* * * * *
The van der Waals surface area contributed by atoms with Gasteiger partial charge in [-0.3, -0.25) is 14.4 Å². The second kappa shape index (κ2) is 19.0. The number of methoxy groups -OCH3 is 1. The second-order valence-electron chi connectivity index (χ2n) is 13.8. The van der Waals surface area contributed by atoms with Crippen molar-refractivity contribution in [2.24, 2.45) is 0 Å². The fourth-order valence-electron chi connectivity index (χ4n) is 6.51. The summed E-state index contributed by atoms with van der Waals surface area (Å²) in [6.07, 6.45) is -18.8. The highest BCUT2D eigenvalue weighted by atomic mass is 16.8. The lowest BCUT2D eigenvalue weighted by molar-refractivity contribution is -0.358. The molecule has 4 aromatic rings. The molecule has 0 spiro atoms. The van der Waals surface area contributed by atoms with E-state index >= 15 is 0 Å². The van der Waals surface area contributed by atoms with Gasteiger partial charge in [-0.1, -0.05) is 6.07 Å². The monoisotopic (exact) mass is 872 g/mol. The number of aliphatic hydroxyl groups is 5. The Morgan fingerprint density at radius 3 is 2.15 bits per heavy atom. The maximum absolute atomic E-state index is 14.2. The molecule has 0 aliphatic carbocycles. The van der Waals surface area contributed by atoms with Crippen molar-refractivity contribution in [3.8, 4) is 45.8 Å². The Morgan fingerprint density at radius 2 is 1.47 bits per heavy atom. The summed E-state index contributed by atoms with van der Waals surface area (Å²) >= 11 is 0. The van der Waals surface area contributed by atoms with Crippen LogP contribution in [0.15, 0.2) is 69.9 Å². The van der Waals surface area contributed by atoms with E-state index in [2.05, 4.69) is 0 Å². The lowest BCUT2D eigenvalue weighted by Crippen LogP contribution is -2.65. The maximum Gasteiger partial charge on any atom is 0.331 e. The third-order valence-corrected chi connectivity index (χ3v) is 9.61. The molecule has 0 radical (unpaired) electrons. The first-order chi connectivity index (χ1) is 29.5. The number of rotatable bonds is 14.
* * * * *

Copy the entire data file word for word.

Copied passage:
The van der Waals surface area contributed by atoms with Gasteiger partial charge in [-0.3, -0.25) is 14.4 Å². The second kappa shape index (κ2) is 19.0. The number of methoxy groups -OCH3 is 1. The second-order valence-electron chi connectivity index (χ2n) is 13.8. The van der Waals surface area contributed by atoms with Crippen molar-refractivity contribution in [2.24, 2.45) is 0 Å². The fourth-order valence-electron chi connectivity index (χ4n) is 6.51. The summed E-state index contributed by atoms with van der Waals surface area (Å²) in [6.07, 6.45) is -18.8. The highest BCUT2D eigenvalue weighted by atomic mass is 16.8. The lowest BCUT2D eigenvalue weighted by molar-refractivity contribution is -0.358. The molecule has 4 aromatic rings. The molecule has 0 spiro atoms. The van der Waals surface area contributed by atoms with E-state index >= 15 is 0 Å². The van der Waals surface area contributed by atoms with Gasteiger partial charge in [-0.1, -0.05) is 6.07 Å². The monoisotopic (exact) mass is 872 g/mol. The number of aliphatic hydroxyl groups is 5. The Morgan fingerprint density at radius 3 is 2.15 bits per heavy atom. The maximum absolute atomic E-state index is 14.2. The molecule has 0 aliphatic carbocycles. The van der Waals surface area contributed by atoms with Crippen molar-refractivity contribution in [3.8, 4) is 45.8 Å². The Morgan fingerprint density at radius 2 is 1.47 bits per heavy atom. The summed E-state index contributed by atoms with van der Waals surface area (Å²) >= 11 is 0. The van der Waals surface area contributed by atoms with Crippen LogP contribution in [0.15, 0.2) is 69.9 Å². The van der Waals surface area contributed by atoms with E-state index in [2.05, 4.69) is 0 Å². The lowest BCUT2D eigenvalue weighted by Crippen LogP contribution is -2.65. The maximum Gasteiger partial charge on any atom is 0.331 e. The third-order valence-corrected chi connectivity index (χ3v) is 9.61. The molecule has 0 radical (unpaired) electrons. The first-order chi connectivity index (χ1) is 29.5. The number of rotatable bonds is 14.